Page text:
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Navratilova, Martina (b. 1956)  

The hallmarks of Martina Navratilova's tennis game are strength and speed. Her tennis career and her personality are also characterized by an emotional openness and an honesty that have won the respect of her friends and opponents both on and off the court.

Navratilova was born in Prague, Czechoslovakia on October 18, 1956. Her parents divorced when she was three years old. Her mother, a ski instructor, married Mirek Navratil when she was six. He was a loving and supportive stepfather, who was her first tennis coach.

A shy, awkward teenager, she nonetheless managed to win championships in her native Czechoslovakia. More remarkably, in search of personal freedom and a chance to advance as a professional tennis player, she managed to defect from her native country, alone, in the middle of the night.

"I've always had this outrage against being told how to live, what to say, how to act, what to do, when to do it," Navratilova told Sports Illustrated's Alexander Wolff in September 1994. This outrage explains not only her defection to the United States, but also the direct, unapologetic way Navratilova conducted her tennis career.

It may also explain her decision to come out of the closet and live openly as a lesbian.

In 1975, Navratilova entered the United States as a pudgy, unsure adolescent. Over the next twenty years, she honed herself into an aggressive serve-and-volley player, with a muscularity and drive that often alienated those who preferred more femininity in their female athletes. Nevertheless, her dynamic style revitalized world professional tennis.

Her career was record-breaking on many fronts: she holds the world record of 167 singles titles, including nine straight Wimbledon singles titles, four U.S. Opens, three Australian Opens, and two French Opens. Between 1983 and 1985, she and partner Pam Shriver won 109 consecutive doubles matches; and in 1984, she won 74 straight singles matches.

By virtue of her determination, heart, and outspoken forthrightness, she gained the respect of even those who wished her to remain an outsider.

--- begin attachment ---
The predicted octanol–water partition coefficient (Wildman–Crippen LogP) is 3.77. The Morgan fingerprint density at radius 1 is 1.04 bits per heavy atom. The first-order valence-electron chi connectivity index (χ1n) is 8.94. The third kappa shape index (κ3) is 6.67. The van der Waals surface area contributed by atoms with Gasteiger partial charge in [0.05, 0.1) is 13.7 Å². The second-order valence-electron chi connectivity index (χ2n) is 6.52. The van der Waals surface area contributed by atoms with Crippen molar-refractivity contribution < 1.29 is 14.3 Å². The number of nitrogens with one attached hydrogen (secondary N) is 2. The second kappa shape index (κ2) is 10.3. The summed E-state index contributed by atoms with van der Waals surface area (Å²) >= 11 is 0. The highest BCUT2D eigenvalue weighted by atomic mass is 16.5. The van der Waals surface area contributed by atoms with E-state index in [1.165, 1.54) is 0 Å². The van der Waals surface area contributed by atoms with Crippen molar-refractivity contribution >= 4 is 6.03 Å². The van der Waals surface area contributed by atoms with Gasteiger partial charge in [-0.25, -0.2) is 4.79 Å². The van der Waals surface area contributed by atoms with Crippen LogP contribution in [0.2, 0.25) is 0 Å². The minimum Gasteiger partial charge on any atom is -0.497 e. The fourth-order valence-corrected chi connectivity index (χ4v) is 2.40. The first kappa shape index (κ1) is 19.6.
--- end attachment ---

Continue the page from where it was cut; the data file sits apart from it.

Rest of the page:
Although her fierce honesty had compelled her to list herself as "bisexual" on her application for asylum in the United States, at a time when such honesty could have been grounds for denial of asylum, Navratilova did not come out publicly until 1991, when an ex-lover's palimony suit put her private life in the press.

However, once the decision had been forced upon her, she came out unreservedly, publicly supporting gay rights and causes.

Inspired by the power she felt at the 1993 Washington, D.C. March for Gay, Lesbian, and Bisexual Rights, she and her business partners developed the Rainbow Card, a VISA card that raises money to support gay and lesbian non-profit groups. Since its inception in 1993, the card has raised over one million dollars.

Although many in the straight world respect Navratilova for her courage in coming out, the decision has nevertheless proved costly. Commercial endorsements, the bread and butter of famous athletes, had never come easily to the tough, foreign-born Navratilova, whose self-confidence bordered on arrogance. After she was outed, they dried up almost completely.

Only in 2000, after being out for almost ten years, and a household name for more than twenty, was Navratilova signed to an advertising contract for a major company, to appear in advertisements for the Subaru Forester.

After several years of retirement from competition, Navratilova made a limited comeback in 2003. She teamed up with India's Leander Paes to win the Australian Open mixed doubles championship in January 2003. Her triumph, at age 46 years and 3 months, made her the oldest winner of a Grand Slam title. In 2004, Navratilova and Lisa Raymond competed in doubles matches for the United States tennis team in the Athens Olympics.

Navratilova retired definitively from professional tennis in September 2006 after she and Bob Bryan won the mixed doubles tournament at the U.S. Open. With the victory, she earned her three hundred forty-fifth title. An impressive fifty-nine of her championships came in Grand Slam competitions.

Navratilova has been romantically linked to other high-profile lesbians, among them author Rita Mae Brown and Hunter Reno, niece of Janet Reno, Attorney General of the United States under President Clinton.

Tina Gianoulis


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Martina Navratilova on the court in 1994. Photograph by Angela Brinskele.
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Blue, Adrianne. Martina: The Lives and Times of Martina Navratilova. Secaucus, N. J.: Carol Publishing Group, 1995.

Deford Frank. "Martina: An Appreciation." Tennis 30.7 (November 1994): 36-42.

Faulkner Sandra, with Judy Nelson. Love Match: Nelson vs. Navratilova. Secaucus, N. J.: Carol Publishing Group, 1993.

Jordan Pat. "A Woman of Character." The Sporting News 218.23 (December 5, 1994): 9-10.

Kort Michele. "Martina Navratilova and Amelie Mauresmo." The Advocate No. 817-818 (August 15, 2000): 26-28.

Wolff Alexander. "Forty for the Ages: Martina Navratilova." Sports Illustrated 81.12 (September 19, 1994): 80-83.


    Citation Information
    Author: Gianoulis, Tina  
    Entry Title: Navratilova, Martina  
    General Editor: Claude J. Summers  
    Publication Name: glbtq: An Encyclopedia of Gay, Lesbian, Bisexual,
Transgender, and Queer Culture
    Publication Date: 2002  
    Date Last Updated December 12, 2011  
    Web Address  
    Publisher glbtq, Inc.
1130 West Adams
Chicago, IL   60607
    Today's Date  
    Encyclopedia Copyright: © 2002-2006, glbtq, Inc.  
    Entry Copyright © 2002, glbtq, Inc.  


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